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I find it really amusing that that there are people out there that complain that I make too much of the training at Sunshine Meadows. Here’s the deal. Since the closure of the training side of Pompano Park, Sunshine Meadows has become a major force in harness racing and the development of stakes performers. I will say that more great horses in the past 30 years have been broken and trained at Sunshine Meadows than any other training facility in the United States.

There are seldom more than 300 winter residents in the horse colony, yet they have produced almost one third of the Hambletonian winners and more than 40 Breeders Crown winners in that period. Add to that more than 30 per cent of the Kentucky Futurity champions and although I couldn’t find records for the World Trotting Derby there were a significant amount of victories there.

The facility has only been in existence for 38 years. It has been home to some of the finest trainers in the sport. Howard Beissinger, Bruce Nichols, Oswaldo Formia, Per Eriksson, Trond Smedshammer, Jimmy Takter, Jan Johnson, Mark O’Mara, and his dad Frank, Chuck Sylvester, Jonas Cerneyzon, Steve Elliott, Dwayne Minor, Doug Miller, Tony Alagna, Peter Wrenn, Trent Stohler, Cassie Coleman, Domenico Cecere, Rick Zeron, Ross Croghan and Jeff Webster.

To those I left out I apologize. Sometimes old age gets a pass.

Please don’t email me about Aiken or Ben White. My story is in the present, I know how great they were in the past.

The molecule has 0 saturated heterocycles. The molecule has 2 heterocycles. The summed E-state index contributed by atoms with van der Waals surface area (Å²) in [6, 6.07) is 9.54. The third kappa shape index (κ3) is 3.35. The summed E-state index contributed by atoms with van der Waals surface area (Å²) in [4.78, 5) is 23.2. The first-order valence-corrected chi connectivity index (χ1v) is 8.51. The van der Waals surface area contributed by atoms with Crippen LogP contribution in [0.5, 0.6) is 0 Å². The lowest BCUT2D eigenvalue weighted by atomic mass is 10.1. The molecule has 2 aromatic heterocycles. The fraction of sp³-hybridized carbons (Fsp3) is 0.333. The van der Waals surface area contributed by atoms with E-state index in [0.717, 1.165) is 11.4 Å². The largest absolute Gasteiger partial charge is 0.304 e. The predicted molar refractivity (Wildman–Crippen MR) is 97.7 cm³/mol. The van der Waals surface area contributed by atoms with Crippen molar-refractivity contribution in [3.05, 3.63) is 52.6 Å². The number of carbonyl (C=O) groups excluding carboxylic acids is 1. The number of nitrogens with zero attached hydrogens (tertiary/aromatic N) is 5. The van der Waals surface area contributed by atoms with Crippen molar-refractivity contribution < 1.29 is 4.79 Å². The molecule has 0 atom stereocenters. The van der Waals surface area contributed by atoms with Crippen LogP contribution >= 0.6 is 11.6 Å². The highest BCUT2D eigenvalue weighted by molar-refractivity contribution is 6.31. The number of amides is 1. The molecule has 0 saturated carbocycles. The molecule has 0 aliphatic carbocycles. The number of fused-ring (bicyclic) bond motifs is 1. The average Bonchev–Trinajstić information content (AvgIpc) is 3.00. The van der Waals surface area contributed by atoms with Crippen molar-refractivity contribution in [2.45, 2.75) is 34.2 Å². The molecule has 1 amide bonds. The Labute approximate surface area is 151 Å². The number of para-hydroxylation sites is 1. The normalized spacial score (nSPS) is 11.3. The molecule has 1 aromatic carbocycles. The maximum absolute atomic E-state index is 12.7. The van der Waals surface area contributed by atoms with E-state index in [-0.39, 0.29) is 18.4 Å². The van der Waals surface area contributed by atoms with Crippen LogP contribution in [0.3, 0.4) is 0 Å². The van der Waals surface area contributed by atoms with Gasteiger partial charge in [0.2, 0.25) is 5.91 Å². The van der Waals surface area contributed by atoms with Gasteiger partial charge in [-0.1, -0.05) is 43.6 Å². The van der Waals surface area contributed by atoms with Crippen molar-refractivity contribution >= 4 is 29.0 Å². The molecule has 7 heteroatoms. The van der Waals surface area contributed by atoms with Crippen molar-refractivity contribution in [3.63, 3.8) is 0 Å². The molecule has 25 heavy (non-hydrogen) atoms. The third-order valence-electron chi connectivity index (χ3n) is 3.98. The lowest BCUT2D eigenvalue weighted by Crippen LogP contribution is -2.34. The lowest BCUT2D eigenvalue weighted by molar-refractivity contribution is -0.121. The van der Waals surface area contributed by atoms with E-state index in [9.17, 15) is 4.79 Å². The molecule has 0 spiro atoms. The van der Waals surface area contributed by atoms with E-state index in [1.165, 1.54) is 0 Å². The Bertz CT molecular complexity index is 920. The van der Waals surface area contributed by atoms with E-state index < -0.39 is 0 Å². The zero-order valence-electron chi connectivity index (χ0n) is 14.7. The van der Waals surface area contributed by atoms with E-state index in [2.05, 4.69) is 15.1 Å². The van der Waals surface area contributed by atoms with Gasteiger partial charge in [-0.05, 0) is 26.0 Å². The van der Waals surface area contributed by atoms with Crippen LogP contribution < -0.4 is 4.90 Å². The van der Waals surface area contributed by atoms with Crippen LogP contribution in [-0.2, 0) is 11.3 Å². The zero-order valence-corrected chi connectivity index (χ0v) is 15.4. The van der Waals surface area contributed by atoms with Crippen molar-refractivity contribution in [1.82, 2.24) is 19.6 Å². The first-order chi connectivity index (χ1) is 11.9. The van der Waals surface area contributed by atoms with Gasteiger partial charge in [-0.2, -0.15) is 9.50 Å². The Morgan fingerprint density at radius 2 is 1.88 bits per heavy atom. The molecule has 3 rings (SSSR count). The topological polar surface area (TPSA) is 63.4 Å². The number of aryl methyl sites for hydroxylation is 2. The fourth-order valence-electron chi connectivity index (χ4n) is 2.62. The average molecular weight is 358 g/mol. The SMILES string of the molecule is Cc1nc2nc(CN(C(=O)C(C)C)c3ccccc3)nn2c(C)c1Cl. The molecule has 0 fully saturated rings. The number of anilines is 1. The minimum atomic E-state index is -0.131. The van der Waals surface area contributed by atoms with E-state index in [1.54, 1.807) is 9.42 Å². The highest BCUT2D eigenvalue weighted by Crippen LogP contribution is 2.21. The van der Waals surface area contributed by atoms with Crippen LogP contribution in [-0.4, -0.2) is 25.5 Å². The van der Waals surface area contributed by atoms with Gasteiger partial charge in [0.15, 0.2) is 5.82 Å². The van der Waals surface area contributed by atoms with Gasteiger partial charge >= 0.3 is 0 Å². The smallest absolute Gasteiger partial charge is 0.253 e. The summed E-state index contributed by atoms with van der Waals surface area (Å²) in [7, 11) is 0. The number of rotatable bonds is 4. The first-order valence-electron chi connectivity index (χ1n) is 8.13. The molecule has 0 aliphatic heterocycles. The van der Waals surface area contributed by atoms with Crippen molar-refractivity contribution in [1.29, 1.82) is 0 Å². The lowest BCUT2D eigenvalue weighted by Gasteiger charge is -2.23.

Tom Santoro asks: How can you explain Joe Sharp having eight horses disqualified due to drug positives and additional cases pending in Kentucky?

In a simple answer: really bad luck.

The positive was for Levamisole a Class 2 drug that is used as a deworming medication for cattle and other farm animals. It has been used by Sharp and others as an immunostimulant and to treat EPM. He was given bad information.

The fact remains if you are using a new product on your entire barn, it would be smart to check with your veterinarian or a racing commission to find out if there are any ingredients in the medication that could result in positive tests.

When there are numerous positive tests, there was obviously no malintent involved, thus the commission fined Sharp but did not suspend his license.

Unfortunately, we have seen this in our sport but not to that great of an extent. My advice is you cannot be too careful.

Robert C Dill asks: I have a 4-year-old trotting mare that grabs on. I race her with a dog chain, snaffle bit and a leather chin strap. She is not comfortable the way she is rigged, can you make a suggestion?

No horse is comfortable with a dog chain. There are many ways to stop a puller and that’s one I cannot ever use. Beat The Wheel was the deadest mouth puller I have ever seen. She made many a grown man cry. I did find two solutions to this problem, neither of which has ever failed. You must try both to see which one she is most comfortable with.